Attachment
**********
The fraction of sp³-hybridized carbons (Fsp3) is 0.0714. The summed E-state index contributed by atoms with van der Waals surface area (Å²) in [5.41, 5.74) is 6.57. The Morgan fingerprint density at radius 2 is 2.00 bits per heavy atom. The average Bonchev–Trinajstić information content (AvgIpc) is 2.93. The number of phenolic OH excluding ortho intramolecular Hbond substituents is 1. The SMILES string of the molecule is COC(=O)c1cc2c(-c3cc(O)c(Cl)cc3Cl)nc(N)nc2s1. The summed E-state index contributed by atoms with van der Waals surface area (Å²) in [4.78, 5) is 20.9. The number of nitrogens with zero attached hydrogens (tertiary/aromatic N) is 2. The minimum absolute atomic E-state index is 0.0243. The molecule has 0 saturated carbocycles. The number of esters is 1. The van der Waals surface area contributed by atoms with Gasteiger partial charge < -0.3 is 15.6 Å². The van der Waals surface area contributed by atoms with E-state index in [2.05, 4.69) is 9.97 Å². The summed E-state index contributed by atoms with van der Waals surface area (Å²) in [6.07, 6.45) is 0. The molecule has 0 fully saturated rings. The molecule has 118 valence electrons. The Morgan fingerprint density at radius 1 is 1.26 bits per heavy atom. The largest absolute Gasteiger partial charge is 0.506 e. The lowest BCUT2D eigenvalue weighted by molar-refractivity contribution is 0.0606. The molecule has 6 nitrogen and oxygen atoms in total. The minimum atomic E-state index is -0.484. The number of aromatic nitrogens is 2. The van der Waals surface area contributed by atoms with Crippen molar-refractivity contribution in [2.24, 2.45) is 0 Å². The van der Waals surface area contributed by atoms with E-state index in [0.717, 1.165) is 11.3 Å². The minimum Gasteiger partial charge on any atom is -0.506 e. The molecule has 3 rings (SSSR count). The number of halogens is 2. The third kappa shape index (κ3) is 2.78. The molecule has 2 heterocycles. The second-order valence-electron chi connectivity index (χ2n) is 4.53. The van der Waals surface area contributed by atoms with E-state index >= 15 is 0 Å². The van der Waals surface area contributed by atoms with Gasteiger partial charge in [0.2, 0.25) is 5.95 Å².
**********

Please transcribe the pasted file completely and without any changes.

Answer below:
The fraction of sp³-hybridized carbons (Fsp3) is 0.0714. The summed E-state index contributed by atoms with van der Waals surface area (Å²) in [5.41, 5.74) is 6.57. The Morgan fingerprint density at radius 2 is 2.00 bits per heavy atom. The average Bonchev–Trinajstić information content (AvgIpc) is 2.93. The number of phenolic OH excluding ortho intramolecular Hbond substituents is 1. The SMILES string of the molecule is COC(=O)c1cc2c(-c3cc(O)c(Cl)cc3Cl)nc(N)nc2s1. The summed E-state index contributed by atoms with van der Waals surface area (Å²) in [4.78, 5) is 20.9. The number of nitrogens with zero attached hydrogens (tertiary/aromatic N) is 2. The minimum absolute atomic E-state index is 0.0243. The molecule has 0 saturated carbocycles. The number of esters is 1. The van der Waals surface area contributed by atoms with Gasteiger partial charge < -0.3 is 15.6 Å². The van der Waals surface area contributed by atoms with E-state index in [2.05, 4.69) is 9.97 Å². The summed E-state index contributed by atoms with van der Waals surface area (Å²) in [6.07, 6.45) is 0. The molecule has 0 fully saturated rings. The molecule has 118 valence electrons. The Morgan fingerprint density at radius 1 is 1.26 bits per heavy atom. The largest absolute Gasteiger partial charge is 0.506 e. The lowest BCUT2D eigenvalue weighted by molar-refractivity contribution is 0.0606. The molecule has 6 nitrogen and oxygen atoms in total. The minimum atomic E-state index is -0.484. The number of aromatic nitrogens is 2. The van der Waals surface area contributed by atoms with Crippen molar-refractivity contribution in [2.24, 2.45) is 0 Å². The van der Waals surface area contributed by atoms with E-state index in [0.717, 1.165) is 11.3 Å². The minimum Gasteiger partial charge on any atom is -0.506 e. The molecule has 3 rings (SSSR count). The number of halogens is 2. The third kappa shape index (κ3) is 2.78. The molecule has 2 heterocycles. The second-order valence-electron chi connectivity index (χ2n) is 4.53. The van der Waals surface area contributed by atoms with E-state index >= 15 is 0 Å². The van der Waals surface area contributed by atoms with Gasteiger partial charge in [0.2, 0.25) is 5.95 Å².